Draft Incapacity Bill. These submissions have been prepared having
regard to this work and the expertise of the specialist committees
and working parties of the Law Society. This submission is also
made on behalf of United Response, British Association of Psychologists,
Mencap and Royal College of Nursing.
The Law Society welcomes the publication
of this Draft Bill. However, whilst we would wish to fully embrace
these proposals it is not possible to understand their actual
impact without first examining the code of practice which is to
accompany the legislation. Much of the detail on which we comment
may be intended to be included in this code. In any event, we
take this opportunity to raise some specific concerns which we
consider would benefit from closer examination.
1. Best Interests
1.1 Any act or decision made must be done
in the best interests of the person. The best interests principle
is extremely important in the implementation of the Act. It should
focus the mind of whoever is making a decision on what is in the
best interests of that particular person. However, it is imperative
that the person's own decision making ability (and/or communicating
it) is facilitated first. We are concerned that this should be
emphasised in the text so that the best interests principle should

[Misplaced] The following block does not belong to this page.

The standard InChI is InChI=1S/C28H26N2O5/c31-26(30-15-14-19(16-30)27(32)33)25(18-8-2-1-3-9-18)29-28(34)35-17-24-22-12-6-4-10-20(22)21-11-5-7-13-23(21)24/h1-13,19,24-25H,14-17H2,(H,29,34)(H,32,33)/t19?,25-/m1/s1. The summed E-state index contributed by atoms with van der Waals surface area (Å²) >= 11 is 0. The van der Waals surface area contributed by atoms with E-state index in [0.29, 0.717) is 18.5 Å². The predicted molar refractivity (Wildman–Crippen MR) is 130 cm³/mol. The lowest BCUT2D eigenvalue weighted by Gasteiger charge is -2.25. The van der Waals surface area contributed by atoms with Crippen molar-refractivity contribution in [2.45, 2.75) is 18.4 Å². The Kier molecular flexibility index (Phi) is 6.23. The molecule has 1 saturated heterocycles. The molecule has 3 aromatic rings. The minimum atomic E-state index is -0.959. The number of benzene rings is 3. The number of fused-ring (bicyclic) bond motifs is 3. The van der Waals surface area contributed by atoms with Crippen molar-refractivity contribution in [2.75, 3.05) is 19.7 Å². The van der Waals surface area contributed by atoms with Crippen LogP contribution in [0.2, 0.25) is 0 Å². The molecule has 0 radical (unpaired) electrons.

only become relevant once it is established that a substitute
decision is required. In other words a person should be free to
take a risk, make a capricious or a bad decision or one that does
not appear to be in their best interests so long as their capacity
is not disproportionately impaired and that the decision was an
informed one and free from undue influence.
1.2 The Bill does not in our view clearly
distinguish between persons who acquire mental impairment from
those whose impairment has always been present (for example those
who have learning disabilities). The needs of these groups are
different. A person with a severe learning disability may have
capacity to make some decisions and should be encouraged to do
so. The best interests principle is not applicable here, nor for
that matter is the Bill save that it should emphasise the presumption
of capacity and the requirement to facilitate a person's own decision
making. Decisions could be best facilitated and supported by the
use of non-legal advocates.
1.3 The factors taken into account will
be different where a person has never been able to express a preference
and where a paternalistic approach is to some extent unavoidable.
Nevertheless an advocate may assist in gaining some insight into
the persons own wishes and feelings. However, an adult who acquires